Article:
He said he probably hadn't said anything on "60 Minutes" that most of his viewers didn't already know or hadn't thought. "That's what a writer does," he said. "A writer's job is to tell the truth."
True to his occasional crotchety nature, though, he complained about being famous or bothered by fans. His last wish from fans: If you see him in a restaurant, just let him eat his dinner.
Rooney wrote for CBS stars such as Arthur Godfrey and Garry Moore during the 1950s and early 1960s, before settling into a partnership with newsman Harry Reasoner. With Rooney as the writer, they collaborated on several news specials, including an Emmy-winning report on misrepresentations of black people in movies and history books. He wrote "An Essay on Doors" in 1964, and continued with contemplations on bridges, chairs and women.
"The best work I ever did," Rooney said. "But nobody knows I can do it or ever did it. Nobody knows that I'm a writer and producer. They think I'm this guy on television."
He became such a part of the culture that comic Joe Piscopo satirized Rooney's squeaky voice with the refrain, "Did you ever wonder ..." For many years, "60 Minutes" improbably was the most popular program on television and a dose of Rooney was what people came to expect for a knowing smile on the night before they had to go back to work.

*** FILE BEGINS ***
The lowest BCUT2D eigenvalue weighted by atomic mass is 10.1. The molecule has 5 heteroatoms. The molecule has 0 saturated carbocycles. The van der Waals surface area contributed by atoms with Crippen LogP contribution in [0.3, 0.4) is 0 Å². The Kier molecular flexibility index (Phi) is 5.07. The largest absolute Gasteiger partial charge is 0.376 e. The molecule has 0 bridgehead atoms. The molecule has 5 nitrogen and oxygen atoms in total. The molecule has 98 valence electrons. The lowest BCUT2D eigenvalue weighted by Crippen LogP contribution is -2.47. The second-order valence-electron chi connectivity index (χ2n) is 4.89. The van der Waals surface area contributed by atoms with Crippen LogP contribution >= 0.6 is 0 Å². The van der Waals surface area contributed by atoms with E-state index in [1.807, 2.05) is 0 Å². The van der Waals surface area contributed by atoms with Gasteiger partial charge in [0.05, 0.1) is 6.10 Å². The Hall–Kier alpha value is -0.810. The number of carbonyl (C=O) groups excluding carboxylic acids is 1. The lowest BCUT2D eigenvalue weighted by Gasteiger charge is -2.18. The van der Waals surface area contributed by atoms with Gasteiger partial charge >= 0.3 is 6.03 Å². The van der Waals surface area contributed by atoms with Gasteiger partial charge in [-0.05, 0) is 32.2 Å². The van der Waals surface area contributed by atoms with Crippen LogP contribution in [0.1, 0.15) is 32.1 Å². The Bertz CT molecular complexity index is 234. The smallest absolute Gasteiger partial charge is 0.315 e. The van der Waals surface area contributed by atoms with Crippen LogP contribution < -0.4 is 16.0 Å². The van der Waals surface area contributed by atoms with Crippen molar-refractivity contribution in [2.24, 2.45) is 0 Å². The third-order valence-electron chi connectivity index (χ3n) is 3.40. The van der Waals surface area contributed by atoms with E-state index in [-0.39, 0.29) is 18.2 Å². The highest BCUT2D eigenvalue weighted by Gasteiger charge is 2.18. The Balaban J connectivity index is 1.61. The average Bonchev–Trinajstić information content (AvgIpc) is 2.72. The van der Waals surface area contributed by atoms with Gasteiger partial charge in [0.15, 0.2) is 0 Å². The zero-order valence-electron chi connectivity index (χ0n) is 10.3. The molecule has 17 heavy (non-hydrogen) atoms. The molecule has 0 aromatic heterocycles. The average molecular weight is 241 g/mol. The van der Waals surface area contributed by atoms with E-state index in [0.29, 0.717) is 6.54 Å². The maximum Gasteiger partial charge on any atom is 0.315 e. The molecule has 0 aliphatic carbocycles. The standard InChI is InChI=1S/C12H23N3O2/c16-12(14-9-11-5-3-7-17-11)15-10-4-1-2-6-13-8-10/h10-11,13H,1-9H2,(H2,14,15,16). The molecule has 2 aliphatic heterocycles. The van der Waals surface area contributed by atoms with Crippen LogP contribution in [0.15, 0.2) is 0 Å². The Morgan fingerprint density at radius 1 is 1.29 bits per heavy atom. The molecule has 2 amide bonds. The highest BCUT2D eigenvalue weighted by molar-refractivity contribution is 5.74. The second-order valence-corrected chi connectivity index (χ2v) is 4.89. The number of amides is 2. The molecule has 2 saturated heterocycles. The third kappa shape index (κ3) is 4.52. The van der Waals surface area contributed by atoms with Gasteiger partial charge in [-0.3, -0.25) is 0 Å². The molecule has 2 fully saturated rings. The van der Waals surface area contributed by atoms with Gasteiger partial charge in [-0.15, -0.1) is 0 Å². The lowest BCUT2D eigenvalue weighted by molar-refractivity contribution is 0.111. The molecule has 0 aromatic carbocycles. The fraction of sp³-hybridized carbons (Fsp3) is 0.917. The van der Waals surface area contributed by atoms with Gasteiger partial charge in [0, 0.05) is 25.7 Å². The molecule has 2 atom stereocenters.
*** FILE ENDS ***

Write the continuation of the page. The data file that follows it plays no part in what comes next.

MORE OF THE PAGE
Rooney left CBS in 1970 when it refused to air his angry essay about the Vietnam War. He went on TV for the first time, reading the essay on PBS and winning a Writers Guild of America award for it.
He returned to CBS three years later as a writer and producer of specials. Notable among them was the 1975 "Mr. Rooney Goes to Washington," whose lighthearted but serious look at government won him a Peabody Award for excellence in broadcasting.
His words sometimes landed Rooney in hot water. CBS suspended him for three months in 1990 for making racist remarks in an interview, which he denied. Gay rights groups were mad, during the AIDS epidemic, when Rooney mentioned homosexual unions in saying "many of the ills which kill us are self-induced." Indians protested when Rooney suggested Native Americans who made money from casinos weren't doing enough to help their own people.